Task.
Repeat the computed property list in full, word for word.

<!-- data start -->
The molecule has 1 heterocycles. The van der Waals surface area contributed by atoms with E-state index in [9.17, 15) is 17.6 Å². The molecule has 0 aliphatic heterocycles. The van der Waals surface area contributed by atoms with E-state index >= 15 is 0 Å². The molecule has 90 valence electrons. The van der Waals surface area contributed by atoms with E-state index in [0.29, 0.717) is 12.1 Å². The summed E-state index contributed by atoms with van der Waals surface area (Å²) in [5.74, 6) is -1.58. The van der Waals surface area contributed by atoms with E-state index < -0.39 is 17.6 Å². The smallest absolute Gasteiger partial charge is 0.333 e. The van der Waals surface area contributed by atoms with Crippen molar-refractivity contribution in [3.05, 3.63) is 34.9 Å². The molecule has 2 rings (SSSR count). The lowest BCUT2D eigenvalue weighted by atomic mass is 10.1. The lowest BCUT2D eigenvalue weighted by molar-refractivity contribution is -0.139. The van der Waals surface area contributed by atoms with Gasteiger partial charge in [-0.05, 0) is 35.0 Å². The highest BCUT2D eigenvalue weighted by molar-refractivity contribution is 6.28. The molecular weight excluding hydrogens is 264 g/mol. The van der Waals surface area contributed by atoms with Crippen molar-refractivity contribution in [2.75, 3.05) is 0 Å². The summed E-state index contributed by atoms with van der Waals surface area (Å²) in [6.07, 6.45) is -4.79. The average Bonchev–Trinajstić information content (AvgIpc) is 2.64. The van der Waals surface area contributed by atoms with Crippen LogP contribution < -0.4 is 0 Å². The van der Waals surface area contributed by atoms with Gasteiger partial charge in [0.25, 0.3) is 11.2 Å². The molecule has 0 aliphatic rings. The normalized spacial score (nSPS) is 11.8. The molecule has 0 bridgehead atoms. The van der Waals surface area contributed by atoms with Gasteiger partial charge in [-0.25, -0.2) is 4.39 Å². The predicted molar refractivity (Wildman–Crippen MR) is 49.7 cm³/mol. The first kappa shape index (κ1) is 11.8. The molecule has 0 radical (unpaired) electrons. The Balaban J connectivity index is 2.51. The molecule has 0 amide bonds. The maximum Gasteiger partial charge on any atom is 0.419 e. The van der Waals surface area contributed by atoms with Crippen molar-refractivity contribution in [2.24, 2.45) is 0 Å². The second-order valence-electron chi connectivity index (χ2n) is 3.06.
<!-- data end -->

The molecule has 1 heterocycles. The van der Waals surface area contributed by atoms with E-state index in [9.17, 15) is 17.6 Å². The molecule has 0 aliphatic heterocycles. The van der Waals surface area contributed by atoms with E-state index >= 15 is 0 Å². The molecule has 90 valence electrons. The van der Waals surface area contributed by atoms with E-state index in [0.29, 0.717) is 12.1 Å². The summed E-state index contributed by atoms with van der Waals surface area (Å²) in [5.74, 6) is -1.58. The van der Waals surface area contributed by atoms with E-state index < -0.39 is 17.6 Å². The smallest absolute Gasteiger partial charge is 0.333 e. The van der Waals surface area contributed by atoms with Crippen molar-refractivity contribution in [3.05, 3.63) is 34.9 Å². The molecule has 2 rings (SSSR count). The lowest BCUT2D eigenvalue weighted by atomic mass is 10.1. The lowest BCUT2D eigenvalue weighted by molar-refractivity contribution is -0.139. The van der Waals surface area contributed by atoms with Gasteiger partial charge in [-0.05, 0) is 35.0 Å². The highest BCUT2D eigenvalue weighted by molar-refractivity contribution is 6.28. The molecular weight excluding hydrogens is 264 g/mol. The van der Waals surface area contributed by atoms with Crippen molar-refractivity contribution in [2.75, 3.05) is 0 Å². The summed E-state index contributed by atoms with van der Waals surface area (Å²) in [6.07, 6.45) is -4.79. The average Bonchev–Trinajstić information content (AvgIpc) is 2.64. The van der Waals surface area contributed by atoms with Crippen LogP contribution < -0.4 is 0 Å². The van der Waals surface area contributed by atoms with Gasteiger partial charge in [0.25, 0.3) is 11.2 Å². The molecule has 0 aliphatic rings. The normalized spacial score (nSPS) is 11.8. The molecule has 0 bridgehead atoms. The van der Waals surface area contributed by atoms with Gasteiger partial charge in [-0.25, -0.2) is 4.39 Å². The predicted molar refractivity (Wildman–Crippen MR) is 49.7 cm³/mol. The first kappa shape index (κ1) is 11.8. The molecule has 0 radical (unpaired) electrons. The Balaban J connectivity index is 2.51. The molecule has 0 amide bonds. The maximum Gasteiger partial charge on any atom is 0.419 e. The van der Waals surface area contributed by atoms with Crippen molar-refractivity contribution in [2.24, 2.45) is 0 Å². The second-order valence-electron chi connectivity index (χ2n) is 3.06.